The National Museum of Nuclear Science & History has achieved accreditation from the American Alliance of Museums (AAM), the highest national recognition for a museum. Read More »
Come and enjoy the special exhibit Roll, Drop, Bounce; an active learning laboratory that provides ball-tossing, wheel-spinning fun for all ages! Read More »
Join the Museum on February 8, 2014, and experience an in-depth tour of one of the world's premier astronomical radio observatories. Read More »
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What should my child bring to camp?
All materials are supplied with the camp registration; however, campers may periodically be asked to bring something from home such as a leaf or an empty two-liter soda bottle if they have it.
Children should wear comfortable clothes that they can move around in and good sturdy shoes they can play in without hurting their feet.
Campers will also be asked to bring a swimsuit and towel on days they go to the Splash Park.
All campers should bring sunscreen and a lunch daily.
Toys, radios, money and other personal items should be left at home so they do not become misplaced or damaged.
If my child attends four camps, why don’t they get four t-shirts?
The cost of the t-shirt is not included in camp registration. T-shirts are provided as a courtesy from the National Museum of Nuclear Science & History Foundation. Camp staff have found that matching t-shirts helps to easily locate and identify Science is Everywhere summer campers during field trips. Also, t-shirts are a method of publicly recognizing camp sponsors and provide campers a memento of their science summer camp experience.
Can I stay with my child during camp?
Most children do just fine without a parent present; however, parents are welcome to stay with their child if they feel their child has special needs or would be uncomfortable if their parents didn’t stay. Please keep in mind that all the camp staff have experience and an interest in working with children and will strive to make science summer camp the best experience possible for your child. If an issue or concern should arise with your child, the Instructor or Camp Coordinator will call a parent. In helping your child to have a successful experience, parents need to be aware that their child may be the only child with a parent accompanying them. Children are usually much more independent with their exploration and creativity when parents afford them the opportunity to learn on their own with their peers.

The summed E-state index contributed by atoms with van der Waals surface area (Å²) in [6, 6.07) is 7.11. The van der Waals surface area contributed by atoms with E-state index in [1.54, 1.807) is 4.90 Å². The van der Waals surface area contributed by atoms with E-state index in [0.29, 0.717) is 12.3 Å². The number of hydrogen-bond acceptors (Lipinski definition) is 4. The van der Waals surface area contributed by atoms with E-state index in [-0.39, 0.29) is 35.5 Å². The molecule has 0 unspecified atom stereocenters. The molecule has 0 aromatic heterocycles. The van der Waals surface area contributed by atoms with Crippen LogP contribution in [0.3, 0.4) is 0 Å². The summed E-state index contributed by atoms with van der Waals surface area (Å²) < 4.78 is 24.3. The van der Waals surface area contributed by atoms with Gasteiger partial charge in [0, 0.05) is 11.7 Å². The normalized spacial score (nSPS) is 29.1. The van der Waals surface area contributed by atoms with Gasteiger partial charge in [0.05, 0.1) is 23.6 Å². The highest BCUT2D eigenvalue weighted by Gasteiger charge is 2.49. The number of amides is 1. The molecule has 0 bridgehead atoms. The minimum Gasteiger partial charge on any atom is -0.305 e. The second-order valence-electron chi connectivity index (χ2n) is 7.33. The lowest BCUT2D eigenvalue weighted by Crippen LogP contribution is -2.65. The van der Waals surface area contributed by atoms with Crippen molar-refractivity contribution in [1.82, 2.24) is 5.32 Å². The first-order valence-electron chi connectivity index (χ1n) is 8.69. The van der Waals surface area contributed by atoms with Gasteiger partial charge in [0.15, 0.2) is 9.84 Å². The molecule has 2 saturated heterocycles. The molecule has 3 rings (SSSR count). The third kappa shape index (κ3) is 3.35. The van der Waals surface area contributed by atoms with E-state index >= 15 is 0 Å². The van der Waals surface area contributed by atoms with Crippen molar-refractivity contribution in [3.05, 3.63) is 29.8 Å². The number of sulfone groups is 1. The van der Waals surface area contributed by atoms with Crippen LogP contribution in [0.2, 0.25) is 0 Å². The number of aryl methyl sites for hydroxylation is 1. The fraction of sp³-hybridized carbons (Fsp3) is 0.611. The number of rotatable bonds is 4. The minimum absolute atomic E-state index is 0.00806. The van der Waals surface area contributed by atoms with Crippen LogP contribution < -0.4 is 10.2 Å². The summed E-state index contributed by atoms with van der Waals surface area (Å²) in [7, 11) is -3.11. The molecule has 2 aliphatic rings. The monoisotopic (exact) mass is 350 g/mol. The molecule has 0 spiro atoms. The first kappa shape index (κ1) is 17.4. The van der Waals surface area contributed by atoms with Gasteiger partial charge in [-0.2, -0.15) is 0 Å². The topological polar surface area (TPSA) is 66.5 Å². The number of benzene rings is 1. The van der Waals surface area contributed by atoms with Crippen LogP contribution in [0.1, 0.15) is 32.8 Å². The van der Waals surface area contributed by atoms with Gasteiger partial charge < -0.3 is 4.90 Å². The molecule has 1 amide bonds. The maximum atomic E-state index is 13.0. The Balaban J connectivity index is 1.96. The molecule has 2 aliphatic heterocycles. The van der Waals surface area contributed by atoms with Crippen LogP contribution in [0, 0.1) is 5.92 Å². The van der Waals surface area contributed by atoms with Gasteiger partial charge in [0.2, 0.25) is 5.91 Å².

Why do you take the campers to the Splash Park?
Children need an opportunity to participate in recreational activities. With a week long camp there is so much learning going on in such a short amount of time that campers need a break to redirect their energy. This is an activity that most children enjoy and will cool them off during the hot summer months.
What kinds of field trips do the campers go on?
Campers participate in field trips related to their camp session theme. Field trip destinations are chosen for their educational value as well as being fun for the campers. Campers may participate in recreational field trips as well. Not all camps have accompanying field trips.
Can my 13 year old work and be paid for it?